Anti-submarine Warfare: An Illustrated History

Front Cover
Naval Institute Press, 2007 - 224 pages
The author of more than twenty books on scientific and historical subjects, David Owen presents an authoritative yet highly readable account of the ongoing battle between naval forces above and below the sea's surface. Without question, the submarine was the most potent purely naval weapon of the twentieth century, yet the fact that it was usually defeated is an important part of the story described in this book. With the support of nearly 200 illustrations, the author examines both the successful innovations and the inevitable counter-measures made by each side in their lethal struggle for supremacy. Known for picking just the right incident to illustrate a point, Owen fills his book with examples of individual heroism and devotion to duty along with accounts of the ingenuity, originality of tactical thought, and technological advances to provide a complete picture. He shows clearly that development was not a straight line--wrong ideas and assumptions sometimes led to defeat and disaster. Concluding the book is a survey of recent ASW developments carried out by teams of scientists, engineers, commanders and crews of ASW aircraft, ships, and other submarines working together to defeat the current threat of hostile raiders who hide in the ocean depths.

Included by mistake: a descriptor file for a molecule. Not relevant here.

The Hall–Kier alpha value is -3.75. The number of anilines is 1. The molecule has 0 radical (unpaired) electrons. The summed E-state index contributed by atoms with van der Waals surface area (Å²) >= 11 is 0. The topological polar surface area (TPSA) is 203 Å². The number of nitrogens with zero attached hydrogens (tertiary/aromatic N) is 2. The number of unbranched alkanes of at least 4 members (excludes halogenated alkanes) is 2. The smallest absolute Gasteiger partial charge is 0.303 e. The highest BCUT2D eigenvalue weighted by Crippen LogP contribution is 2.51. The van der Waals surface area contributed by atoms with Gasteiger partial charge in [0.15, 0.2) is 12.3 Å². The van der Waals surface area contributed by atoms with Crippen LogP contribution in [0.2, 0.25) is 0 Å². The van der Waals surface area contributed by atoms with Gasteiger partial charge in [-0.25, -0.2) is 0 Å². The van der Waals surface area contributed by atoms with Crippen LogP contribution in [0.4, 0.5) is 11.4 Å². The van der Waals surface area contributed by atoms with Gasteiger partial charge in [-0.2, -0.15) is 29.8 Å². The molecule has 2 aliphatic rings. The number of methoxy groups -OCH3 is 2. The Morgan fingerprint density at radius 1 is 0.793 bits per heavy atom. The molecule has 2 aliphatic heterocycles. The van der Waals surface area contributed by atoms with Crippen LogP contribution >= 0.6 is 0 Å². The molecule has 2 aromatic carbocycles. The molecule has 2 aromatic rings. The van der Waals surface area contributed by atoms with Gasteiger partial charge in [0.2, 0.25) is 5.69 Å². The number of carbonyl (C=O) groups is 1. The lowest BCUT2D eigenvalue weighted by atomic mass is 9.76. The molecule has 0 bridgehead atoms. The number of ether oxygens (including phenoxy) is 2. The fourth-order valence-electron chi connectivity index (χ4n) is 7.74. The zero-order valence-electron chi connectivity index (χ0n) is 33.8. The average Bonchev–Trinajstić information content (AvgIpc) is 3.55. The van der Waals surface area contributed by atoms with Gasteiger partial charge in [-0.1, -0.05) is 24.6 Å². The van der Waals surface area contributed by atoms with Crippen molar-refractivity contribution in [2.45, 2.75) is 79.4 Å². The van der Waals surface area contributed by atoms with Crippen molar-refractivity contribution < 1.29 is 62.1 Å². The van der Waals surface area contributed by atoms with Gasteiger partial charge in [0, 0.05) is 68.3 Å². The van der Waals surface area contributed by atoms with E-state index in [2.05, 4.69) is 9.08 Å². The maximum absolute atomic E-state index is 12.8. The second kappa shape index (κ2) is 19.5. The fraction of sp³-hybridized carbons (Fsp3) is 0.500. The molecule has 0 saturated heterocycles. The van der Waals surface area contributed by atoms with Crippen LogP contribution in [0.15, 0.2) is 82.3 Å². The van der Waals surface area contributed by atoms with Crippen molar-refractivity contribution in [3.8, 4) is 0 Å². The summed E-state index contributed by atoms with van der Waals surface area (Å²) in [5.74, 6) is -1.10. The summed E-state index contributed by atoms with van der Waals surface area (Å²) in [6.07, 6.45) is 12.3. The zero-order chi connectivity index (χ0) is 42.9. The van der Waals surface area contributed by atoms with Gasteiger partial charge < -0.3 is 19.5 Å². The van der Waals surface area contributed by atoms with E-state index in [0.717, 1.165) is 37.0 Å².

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About the author (2007)

David Owen is on the staffs of both The New Yorker and Golf Digest. A frequent contributor to The Atlantic Monthly, and the author of nine previous books, he lives in Washington, Connecticut.

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